Deadpool is a knowingly profane, fourth wall-breaking font of slapstick humor. Similar to Bugs Bunny and his use of hyper violence, the idea that he has any lessons to offer professional advisors is ludicrous on its face.
That being said, in the movies, Deadpool receives his regenerative abilities as a result of being forced to resort to allowing himself to be experimented on by shady doctors because he can’t afford to treat his cancer. Though the horrible experimentation and super-powers aren’t really relevant to most clients, the fear of being unable to pay for long-term care in the event of an unexpected illness certainly is.
Wealthmanagement.com’s Mark Miller notes that advisors face big challenges when it comes to insuring clients against the risk of nursing home expense. It’s not a popular topic of discussion—and the options for funding expensive institutional long-term care are not attractive.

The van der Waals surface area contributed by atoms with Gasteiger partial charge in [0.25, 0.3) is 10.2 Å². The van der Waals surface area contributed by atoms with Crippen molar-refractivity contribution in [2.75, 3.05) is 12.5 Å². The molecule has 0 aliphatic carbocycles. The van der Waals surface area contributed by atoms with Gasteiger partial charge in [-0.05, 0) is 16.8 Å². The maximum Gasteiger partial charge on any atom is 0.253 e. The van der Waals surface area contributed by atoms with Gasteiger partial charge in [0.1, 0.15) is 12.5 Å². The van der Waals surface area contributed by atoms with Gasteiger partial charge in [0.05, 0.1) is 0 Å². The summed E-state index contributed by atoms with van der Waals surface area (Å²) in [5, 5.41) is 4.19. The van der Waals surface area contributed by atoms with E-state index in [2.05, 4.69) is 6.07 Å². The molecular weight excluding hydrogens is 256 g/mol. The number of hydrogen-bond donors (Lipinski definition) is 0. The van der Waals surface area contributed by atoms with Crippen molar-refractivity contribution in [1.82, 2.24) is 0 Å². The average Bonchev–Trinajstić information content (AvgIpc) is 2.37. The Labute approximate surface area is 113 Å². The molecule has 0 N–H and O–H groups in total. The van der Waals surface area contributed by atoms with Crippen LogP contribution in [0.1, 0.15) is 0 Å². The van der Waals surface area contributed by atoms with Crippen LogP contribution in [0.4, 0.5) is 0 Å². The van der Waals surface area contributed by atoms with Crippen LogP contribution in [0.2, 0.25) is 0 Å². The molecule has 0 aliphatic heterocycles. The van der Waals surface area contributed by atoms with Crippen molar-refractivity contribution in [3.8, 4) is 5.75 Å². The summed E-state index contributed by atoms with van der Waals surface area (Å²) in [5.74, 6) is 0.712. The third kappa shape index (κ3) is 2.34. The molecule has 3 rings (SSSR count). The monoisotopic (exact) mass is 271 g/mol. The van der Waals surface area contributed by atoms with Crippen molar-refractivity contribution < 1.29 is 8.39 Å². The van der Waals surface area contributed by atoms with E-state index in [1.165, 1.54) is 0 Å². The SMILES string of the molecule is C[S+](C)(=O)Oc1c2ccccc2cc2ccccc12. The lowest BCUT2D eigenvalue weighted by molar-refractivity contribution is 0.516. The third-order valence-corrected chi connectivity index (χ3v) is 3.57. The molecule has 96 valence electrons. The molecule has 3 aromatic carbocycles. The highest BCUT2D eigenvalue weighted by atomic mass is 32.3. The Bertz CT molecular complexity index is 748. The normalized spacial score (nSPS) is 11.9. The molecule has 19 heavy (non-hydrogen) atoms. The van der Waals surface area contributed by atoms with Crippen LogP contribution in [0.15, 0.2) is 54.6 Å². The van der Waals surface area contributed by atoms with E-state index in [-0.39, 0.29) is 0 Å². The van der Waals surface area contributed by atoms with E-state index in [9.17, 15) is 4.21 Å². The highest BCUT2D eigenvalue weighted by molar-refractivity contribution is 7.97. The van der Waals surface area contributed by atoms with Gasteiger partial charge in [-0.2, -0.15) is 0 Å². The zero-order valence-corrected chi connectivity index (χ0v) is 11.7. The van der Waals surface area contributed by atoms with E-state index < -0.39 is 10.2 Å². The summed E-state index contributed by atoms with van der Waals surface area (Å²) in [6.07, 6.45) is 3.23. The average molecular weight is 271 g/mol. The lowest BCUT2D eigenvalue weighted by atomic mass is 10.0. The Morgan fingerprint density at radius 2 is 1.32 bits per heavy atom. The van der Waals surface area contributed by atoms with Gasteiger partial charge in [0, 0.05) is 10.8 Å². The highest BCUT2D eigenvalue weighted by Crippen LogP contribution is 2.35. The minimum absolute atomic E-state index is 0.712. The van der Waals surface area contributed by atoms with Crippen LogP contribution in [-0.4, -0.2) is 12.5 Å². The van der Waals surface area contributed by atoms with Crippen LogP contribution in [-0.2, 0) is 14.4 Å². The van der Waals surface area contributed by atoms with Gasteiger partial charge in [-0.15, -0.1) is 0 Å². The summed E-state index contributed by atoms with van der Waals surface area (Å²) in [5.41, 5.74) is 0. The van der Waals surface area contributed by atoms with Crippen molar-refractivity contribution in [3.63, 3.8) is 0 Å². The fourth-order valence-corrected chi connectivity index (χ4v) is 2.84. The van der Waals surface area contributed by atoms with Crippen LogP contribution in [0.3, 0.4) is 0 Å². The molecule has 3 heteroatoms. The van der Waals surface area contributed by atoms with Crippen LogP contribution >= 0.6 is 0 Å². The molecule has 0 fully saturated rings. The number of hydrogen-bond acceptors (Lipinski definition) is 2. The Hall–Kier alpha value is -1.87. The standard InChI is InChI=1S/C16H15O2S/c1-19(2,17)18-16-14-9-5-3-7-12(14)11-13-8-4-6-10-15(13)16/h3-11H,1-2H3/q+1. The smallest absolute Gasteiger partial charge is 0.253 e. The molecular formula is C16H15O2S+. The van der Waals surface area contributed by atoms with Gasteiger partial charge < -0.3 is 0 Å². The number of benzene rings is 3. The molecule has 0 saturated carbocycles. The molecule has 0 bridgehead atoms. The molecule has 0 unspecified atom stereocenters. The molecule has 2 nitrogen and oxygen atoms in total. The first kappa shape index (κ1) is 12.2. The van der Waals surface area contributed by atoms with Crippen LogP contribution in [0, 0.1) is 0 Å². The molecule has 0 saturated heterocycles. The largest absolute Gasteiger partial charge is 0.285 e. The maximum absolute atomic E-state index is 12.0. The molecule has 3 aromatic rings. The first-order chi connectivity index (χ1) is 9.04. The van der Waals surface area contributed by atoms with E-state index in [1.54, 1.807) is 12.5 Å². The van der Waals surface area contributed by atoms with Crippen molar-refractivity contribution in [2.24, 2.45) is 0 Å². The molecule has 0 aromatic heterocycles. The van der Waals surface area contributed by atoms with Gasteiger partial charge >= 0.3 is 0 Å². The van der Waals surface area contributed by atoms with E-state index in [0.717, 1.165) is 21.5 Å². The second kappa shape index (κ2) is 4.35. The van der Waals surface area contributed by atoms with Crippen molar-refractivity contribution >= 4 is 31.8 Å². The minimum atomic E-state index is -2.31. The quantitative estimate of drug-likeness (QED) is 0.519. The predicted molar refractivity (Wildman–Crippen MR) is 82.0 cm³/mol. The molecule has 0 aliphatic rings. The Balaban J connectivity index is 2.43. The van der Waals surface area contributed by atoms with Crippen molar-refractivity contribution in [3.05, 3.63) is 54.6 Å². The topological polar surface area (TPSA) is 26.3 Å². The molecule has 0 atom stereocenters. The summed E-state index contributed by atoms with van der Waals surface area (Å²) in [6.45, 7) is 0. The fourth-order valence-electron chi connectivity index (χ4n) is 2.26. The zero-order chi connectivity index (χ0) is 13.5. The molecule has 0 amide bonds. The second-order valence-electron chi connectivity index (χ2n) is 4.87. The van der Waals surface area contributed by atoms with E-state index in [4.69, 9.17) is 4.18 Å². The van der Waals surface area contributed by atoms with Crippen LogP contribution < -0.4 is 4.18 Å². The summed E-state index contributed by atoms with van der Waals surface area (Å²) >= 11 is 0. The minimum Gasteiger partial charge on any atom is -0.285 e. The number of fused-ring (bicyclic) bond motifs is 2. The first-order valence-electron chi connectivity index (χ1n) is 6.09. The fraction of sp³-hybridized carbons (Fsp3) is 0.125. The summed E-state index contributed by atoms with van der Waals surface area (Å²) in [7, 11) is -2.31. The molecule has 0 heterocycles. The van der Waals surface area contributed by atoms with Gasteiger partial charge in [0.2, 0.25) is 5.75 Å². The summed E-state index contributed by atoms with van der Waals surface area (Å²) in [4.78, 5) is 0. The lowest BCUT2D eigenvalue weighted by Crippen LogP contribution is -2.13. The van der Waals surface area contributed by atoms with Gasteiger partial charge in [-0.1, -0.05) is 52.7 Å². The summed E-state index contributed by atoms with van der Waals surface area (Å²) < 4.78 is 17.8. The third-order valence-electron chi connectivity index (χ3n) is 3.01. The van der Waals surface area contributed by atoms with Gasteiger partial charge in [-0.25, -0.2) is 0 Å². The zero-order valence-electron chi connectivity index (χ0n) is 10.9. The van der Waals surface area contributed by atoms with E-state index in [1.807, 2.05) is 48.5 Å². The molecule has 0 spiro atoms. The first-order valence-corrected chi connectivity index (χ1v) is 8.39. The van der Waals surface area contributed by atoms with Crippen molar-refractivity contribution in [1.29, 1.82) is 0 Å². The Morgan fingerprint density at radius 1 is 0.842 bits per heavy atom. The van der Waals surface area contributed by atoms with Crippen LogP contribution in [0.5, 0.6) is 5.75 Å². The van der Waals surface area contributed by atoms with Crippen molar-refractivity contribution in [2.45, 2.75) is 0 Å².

Only the most affluent households can afford to pay out-of-pocket, and only 12 percent of people in their late 50s and early 60s have opted to buy commercial long-term care insurance, according to Rand Corporation research. Meanwhile, Medicaid covers 62 percent of long-term care in the United States, according to the Kaiser Family Foundation—and using the program comes with its own issues for household balance sheets.
Planners should know their options.